Thursday, August 29, 2013

another day in the excited

Here's a good article I just read about "motivated reasoning".

http://www.motherjones.com/politics/2011/03/denial-science-chris-mooney

Within each of us is an identity-protecting impulse which will not allow our most central identity-defining beliefs to be changed except under extreme duress.  There are many topics on which we cannot reason freely.  Instead we can only rationalize the belief we will continue with.

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38Degrees is agonizing over whether to have some kind of petition about the Syrian crisis, it sounds like something too important to not be involved in, but they don't really know what their public think. I read a lot of Facebook comments, but none from people with Arabic-origin names. There was a lot of distrust of the information we're receiving. There was a lot of distrust of the motives of western governments. Predominantly people seem to be saying oh God don't let the US/UK get involved in another Middle East country, they'll only make it worse. Leaving aside the conspiracy theories this distrust is perhaps a modest acknowledgement that there are limits to what Mr or Ms Anyone in the democratic international (western) community can be expected to contribute in the way of wise advice about a horrible situation that they're not involved in and whose issues they don't understand. But that doesn't mean that no-one understands it. It doesn't mean that no-one can make peace. But should we, then, stand back and let the specialists get on with it? Or is that a dereliction of duty? So a painful competition of good conscience is a tragicomic sideshow to the death tolls within Syria.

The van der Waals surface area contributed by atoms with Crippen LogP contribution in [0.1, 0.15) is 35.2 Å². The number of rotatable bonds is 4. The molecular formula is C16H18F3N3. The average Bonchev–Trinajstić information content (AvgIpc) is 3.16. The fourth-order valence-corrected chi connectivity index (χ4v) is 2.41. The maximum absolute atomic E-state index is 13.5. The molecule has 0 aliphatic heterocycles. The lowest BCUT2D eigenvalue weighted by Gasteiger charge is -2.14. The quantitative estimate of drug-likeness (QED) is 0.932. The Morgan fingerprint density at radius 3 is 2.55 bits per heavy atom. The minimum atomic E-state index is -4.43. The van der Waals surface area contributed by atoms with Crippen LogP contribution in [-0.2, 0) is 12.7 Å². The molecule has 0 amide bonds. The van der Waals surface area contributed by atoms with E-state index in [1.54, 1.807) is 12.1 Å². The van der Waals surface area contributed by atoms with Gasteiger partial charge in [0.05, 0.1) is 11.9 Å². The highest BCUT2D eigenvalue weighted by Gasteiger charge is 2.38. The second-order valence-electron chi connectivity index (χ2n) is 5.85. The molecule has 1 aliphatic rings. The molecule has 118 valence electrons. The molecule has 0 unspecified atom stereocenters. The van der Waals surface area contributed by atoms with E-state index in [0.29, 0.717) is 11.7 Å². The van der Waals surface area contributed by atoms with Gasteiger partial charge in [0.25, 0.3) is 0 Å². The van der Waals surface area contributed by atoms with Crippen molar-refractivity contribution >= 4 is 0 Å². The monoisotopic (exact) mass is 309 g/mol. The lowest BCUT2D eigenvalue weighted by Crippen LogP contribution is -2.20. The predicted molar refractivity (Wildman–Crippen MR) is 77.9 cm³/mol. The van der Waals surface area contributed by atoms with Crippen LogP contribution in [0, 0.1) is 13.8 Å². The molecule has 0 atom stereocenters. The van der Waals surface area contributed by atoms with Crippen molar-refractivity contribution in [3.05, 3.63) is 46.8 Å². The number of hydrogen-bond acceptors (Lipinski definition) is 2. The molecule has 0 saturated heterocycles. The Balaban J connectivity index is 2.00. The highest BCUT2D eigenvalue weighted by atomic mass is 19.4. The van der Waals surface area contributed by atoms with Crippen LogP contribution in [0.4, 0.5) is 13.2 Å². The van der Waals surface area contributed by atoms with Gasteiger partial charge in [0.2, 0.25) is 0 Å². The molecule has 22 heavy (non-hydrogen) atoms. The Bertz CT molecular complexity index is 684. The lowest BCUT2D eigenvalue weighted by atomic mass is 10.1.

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"The world is on the brink of an enormous economic crisis. One that dwarfs any other previous dips in the world markets. The establishment/mainstream networks would rarely discuss the situations going on behind the “fake scenery” they would prefer you gaze upon; but the truth is governments around the world are buying precious metals like it’s going out of fashion. The levels of private and public debt has hit even more unsustainable levels than..." 

This apocalypse unexpectedly showing up on the JustArsenal fansite, in the context of the club's perceived inactivity during the transfer window.

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Ron Silliman usefully linked this entertaining and lucid Yale lecture (by Paul Fry) on structuralism and Roman Jacobson: http://www.youtube.com/watch?v=TxnqHukr-Oc.  It's part of a larger "Theory of Literature" series that I feel I could really learn a lot from.


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